Friday, November 25
Asteroid 4 Vesta is plying the skies of southeastern Aquarius. You’ll find it near the planetary nebula NGC 7293, better known as the Helix Nebula, this evening, when Vesta sits just over 3° north-northeast of the dying star.
Vesta, which is also 3.8° northeast of Upsilon (υ) Aquarii, glows at magnitude 7.6. It’s relatively easy to pick up with binoculars or any small scope. The Helix Nebula is 1.2° west of Upsilon and appears as a faint, fuzzy blur at magnitude 7. However, it’s deceptively difficult to catch because of its low surface brightness, owing to the fact that the nebula’s light is spread over 13′ of sky — and that’s because this object lies close to Earth (just 700 light-years away).
Because the Helix can be challenging to spot, be patient, give your eyes time to adjust, and try using averted vision. When using binoculars, opt for 7x to 15x magnification and front lenses wider than 50 millimeters, or switch to a small telescope for a better view.
Sunrise: 6:56 A.M.
Sunset: 4:37 P.M.
Moonrise: 9:07 A.M.
Moonset: 6:04 P.M.
Moon Phase: Waxing crescent (5%)
*Times for sunrise, sunset, moonrise, and moonset are given in local time from 40° N 90° W. The Moon’s illumination is given at 12 P.M. local time from the same location.
Saturday, November 26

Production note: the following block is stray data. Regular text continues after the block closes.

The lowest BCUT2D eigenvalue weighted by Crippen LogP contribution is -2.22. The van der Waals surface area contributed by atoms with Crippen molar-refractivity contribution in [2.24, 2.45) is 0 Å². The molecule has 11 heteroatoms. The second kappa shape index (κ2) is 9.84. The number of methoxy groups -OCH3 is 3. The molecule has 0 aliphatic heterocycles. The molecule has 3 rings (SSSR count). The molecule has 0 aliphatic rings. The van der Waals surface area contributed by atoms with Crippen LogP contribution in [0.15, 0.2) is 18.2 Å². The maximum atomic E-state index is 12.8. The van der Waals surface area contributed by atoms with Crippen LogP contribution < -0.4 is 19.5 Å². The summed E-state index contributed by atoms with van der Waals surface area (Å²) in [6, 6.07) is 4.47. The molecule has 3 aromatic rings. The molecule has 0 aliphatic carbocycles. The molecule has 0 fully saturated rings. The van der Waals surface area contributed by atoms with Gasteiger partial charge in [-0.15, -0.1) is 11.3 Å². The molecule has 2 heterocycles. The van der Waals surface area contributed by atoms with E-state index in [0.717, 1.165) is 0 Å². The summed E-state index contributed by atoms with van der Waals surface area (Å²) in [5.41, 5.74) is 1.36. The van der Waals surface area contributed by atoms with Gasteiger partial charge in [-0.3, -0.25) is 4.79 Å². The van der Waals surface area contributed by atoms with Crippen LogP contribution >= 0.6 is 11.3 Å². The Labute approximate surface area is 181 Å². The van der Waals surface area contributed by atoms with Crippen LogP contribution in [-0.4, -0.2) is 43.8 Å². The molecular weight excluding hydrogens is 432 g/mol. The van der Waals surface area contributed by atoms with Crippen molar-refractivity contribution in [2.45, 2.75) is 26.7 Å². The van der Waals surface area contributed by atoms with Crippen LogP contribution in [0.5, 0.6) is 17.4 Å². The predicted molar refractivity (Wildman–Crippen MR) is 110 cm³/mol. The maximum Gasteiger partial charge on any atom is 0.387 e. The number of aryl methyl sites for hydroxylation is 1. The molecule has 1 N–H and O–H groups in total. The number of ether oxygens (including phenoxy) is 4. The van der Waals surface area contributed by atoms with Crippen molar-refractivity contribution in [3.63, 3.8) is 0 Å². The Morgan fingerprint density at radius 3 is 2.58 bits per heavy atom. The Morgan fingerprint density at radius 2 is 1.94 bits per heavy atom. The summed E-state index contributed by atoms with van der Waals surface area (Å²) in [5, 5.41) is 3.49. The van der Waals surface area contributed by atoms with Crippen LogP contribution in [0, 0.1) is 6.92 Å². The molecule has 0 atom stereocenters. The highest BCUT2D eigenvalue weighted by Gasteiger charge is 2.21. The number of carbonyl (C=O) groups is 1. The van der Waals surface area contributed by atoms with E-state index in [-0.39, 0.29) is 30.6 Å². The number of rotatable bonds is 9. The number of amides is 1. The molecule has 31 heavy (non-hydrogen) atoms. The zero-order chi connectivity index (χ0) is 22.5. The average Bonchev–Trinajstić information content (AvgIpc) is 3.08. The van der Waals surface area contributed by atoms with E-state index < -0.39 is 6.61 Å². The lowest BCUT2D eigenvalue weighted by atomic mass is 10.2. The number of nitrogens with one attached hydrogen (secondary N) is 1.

If you’re up for a realy challenge — and have a clear view of the southwestern horizon — try spotting Mercury and Venus together shortly after sunset.
You’ll need to be quick, as some 20 minutes after the Sun disappears, the pair of planets is just 1° high. If you can get to an observing site with some elevation, it may help. Despite their low altitude, the two shine brightly against the fading light — Venus’ magnitude –3.9 light should stand out well. Mercury is magnitude –0.7 — still bright, but it might require binoculars to pick it out against the bright sky background. The planets are just over 2° apart, with Mercury sitting west (to the lower left) of Venus.
Day by day, the planets will appear higher in the sky after sunset even as they drift apart. So, if you can’t quite catch them today, don’t worry — there will be many more chances in the coming month.
Higher in the sky (and thus easier to spot for longer) is the slowly waxing Moon. Our satellite is 13 percent illuminated half an hour after sunset, hanging 14.5° high in the southwest in the vicinity of the Teapot’s handle in Sagittarius. You’ll likely need another hour or so for those stars to really pop out; although the region will have sunk closer to the horizon, it is still visible, with the Moon less than 1° from 3rd-magnitude Tau (τ) Sagittarii.
Sunrise: 6:58 A.M.
Sunset: 4:37 P.M.
Moonrise: 10:14 A.M.
Moonset: 7:11 P.M.
Moon Phase: Waxing crescent (11%)
Sunday, November 27
If you’re observing shortly after the clock hits midnight on the 26th (i.e., early morning on the 27th), you can catch a special sight: Jupiter’s icy moon Callisto skimming due south of the gas giant. Between about 2 A.M. and 4 A.M. EST, the Galilean moon slides beneath the planet’s limb from east to west, leaving just a sliver of darkness between the two around 3 A.M. EST.